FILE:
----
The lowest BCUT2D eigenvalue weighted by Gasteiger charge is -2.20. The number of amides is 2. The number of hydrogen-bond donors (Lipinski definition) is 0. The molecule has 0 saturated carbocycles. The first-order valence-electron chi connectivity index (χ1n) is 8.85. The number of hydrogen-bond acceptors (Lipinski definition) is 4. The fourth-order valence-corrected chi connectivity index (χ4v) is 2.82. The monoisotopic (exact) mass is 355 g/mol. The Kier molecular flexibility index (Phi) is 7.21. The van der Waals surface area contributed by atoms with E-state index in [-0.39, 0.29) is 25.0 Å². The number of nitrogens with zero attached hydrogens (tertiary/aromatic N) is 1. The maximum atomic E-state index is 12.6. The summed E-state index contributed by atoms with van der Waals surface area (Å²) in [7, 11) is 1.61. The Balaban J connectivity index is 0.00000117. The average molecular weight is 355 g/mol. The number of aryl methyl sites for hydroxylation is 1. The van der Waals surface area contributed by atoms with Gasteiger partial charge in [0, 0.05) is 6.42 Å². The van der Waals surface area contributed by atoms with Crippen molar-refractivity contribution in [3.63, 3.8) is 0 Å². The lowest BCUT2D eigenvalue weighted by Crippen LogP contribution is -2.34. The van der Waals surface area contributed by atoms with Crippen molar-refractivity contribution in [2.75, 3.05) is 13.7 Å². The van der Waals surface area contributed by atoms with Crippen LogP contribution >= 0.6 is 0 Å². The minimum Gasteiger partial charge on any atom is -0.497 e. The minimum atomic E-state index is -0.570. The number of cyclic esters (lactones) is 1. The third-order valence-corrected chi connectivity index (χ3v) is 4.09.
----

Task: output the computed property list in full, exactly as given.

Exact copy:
The lowest BCUT2D eigenvalue weighted by Gasteiger charge is -2.20. The number of amides is 2. The number of hydrogen-bond donors (Lipinski definition) is 0. The molecule has 0 saturated carbocycles. The first-order valence-electron chi connectivity index (χ1n) is 8.85. The number of hydrogen-bond acceptors (Lipinski definition) is 4. The fourth-order valence-corrected chi connectivity index (χ4v) is 2.82. The monoisotopic (exact) mass is 355 g/mol. The Kier molecular flexibility index (Phi) is 7.21. The van der Waals surface area contributed by atoms with E-state index in [-0.39, 0.29) is 25.0 Å². The number of nitrogens with zero attached hydrogens (tertiary/aromatic N) is 1. The maximum atomic E-state index is 12.6. The summed E-state index contributed by atoms with van der Waals surface area (Å²) in [7, 11) is 1.61. The Balaban J connectivity index is 0.00000117. The average molecular weight is 355 g/mol. The number of aryl methyl sites for hydroxylation is 1. The van der Waals surface area contributed by atoms with Gasteiger partial charge in [0, 0.05) is 6.42 Å². The van der Waals surface area contributed by atoms with Crippen molar-refractivity contribution in [3.63, 3.8) is 0 Å². The lowest BCUT2D eigenvalue weighted by Crippen LogP contribution is -2.34. The van der Waals surface area contributed by atoms with Crippen molar-refractivity contribution in [2.75, 3.05) is 13.7 Å². The van der Waals surface area contributed by atoms with Crippen LogP contribution >= 0.6 is 0 Å². The minimum Gasteiger partial charge on any atom is -0.497 e. The minimum atomic E-state index is -0.570. The number of cyclic esters (lactones) is 1. The third-order valence-corrected chi connectivity index (χ3v) is 4.09.